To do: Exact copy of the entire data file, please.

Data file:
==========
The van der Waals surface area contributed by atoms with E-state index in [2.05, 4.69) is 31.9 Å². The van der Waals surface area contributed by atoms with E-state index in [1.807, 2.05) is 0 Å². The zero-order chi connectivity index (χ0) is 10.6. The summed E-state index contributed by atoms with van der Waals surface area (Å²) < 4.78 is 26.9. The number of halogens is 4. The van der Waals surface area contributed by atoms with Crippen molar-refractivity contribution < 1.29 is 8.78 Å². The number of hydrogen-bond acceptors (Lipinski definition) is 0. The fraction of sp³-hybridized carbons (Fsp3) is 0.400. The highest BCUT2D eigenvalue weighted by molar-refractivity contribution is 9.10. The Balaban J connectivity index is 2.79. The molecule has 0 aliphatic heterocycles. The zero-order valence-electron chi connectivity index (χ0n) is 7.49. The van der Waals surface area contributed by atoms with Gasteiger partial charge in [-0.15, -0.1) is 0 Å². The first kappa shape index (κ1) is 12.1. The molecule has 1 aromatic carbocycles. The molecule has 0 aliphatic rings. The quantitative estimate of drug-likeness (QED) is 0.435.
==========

The van der Waals surface area contributed by atoms with E-state index in [2.05, 4.69) is 31.9 Å². The van der Waals surface area contributed by atoms with E-state index in [1.807, 2.05) is 0 Å². The zero-order chi connectivity index (χ0) is 10.6. The summed E-state index contributed by atoms with van der Waals surface area (Å²) < 4.78 is 26.9. The number of halogens is 4. The van der Waals surface area contributed by atoms with Crippen molar-refractivity contribution < 1.29 is 8.78 Å². The number of hydrogen-bond acceptors (Lipinski definition) is 0. The fraction of sp³-hybridized carbons (Fsp3) is 0.400. The highest BCUT2D eigenvalue weighted by molar-refractivity contribution is 9.10. The Balaban J connectivity index is 2.79. The molecule has 0 aliphatic heterocycles. The zero-order valence-electron chi connectivity index (χ0n) is 7.49. The van der Waals surface area contributed by atoms with Gasteiger partial charge in [-0.15, -0.1) is 0 Å². The first kappa shape index (κ1) is 12.1. The molecule has 1 aromatic carbocycles. The molecule has 0 aliphatic rings. The quantitative estimate of drug-likeness (QED) is 0.435.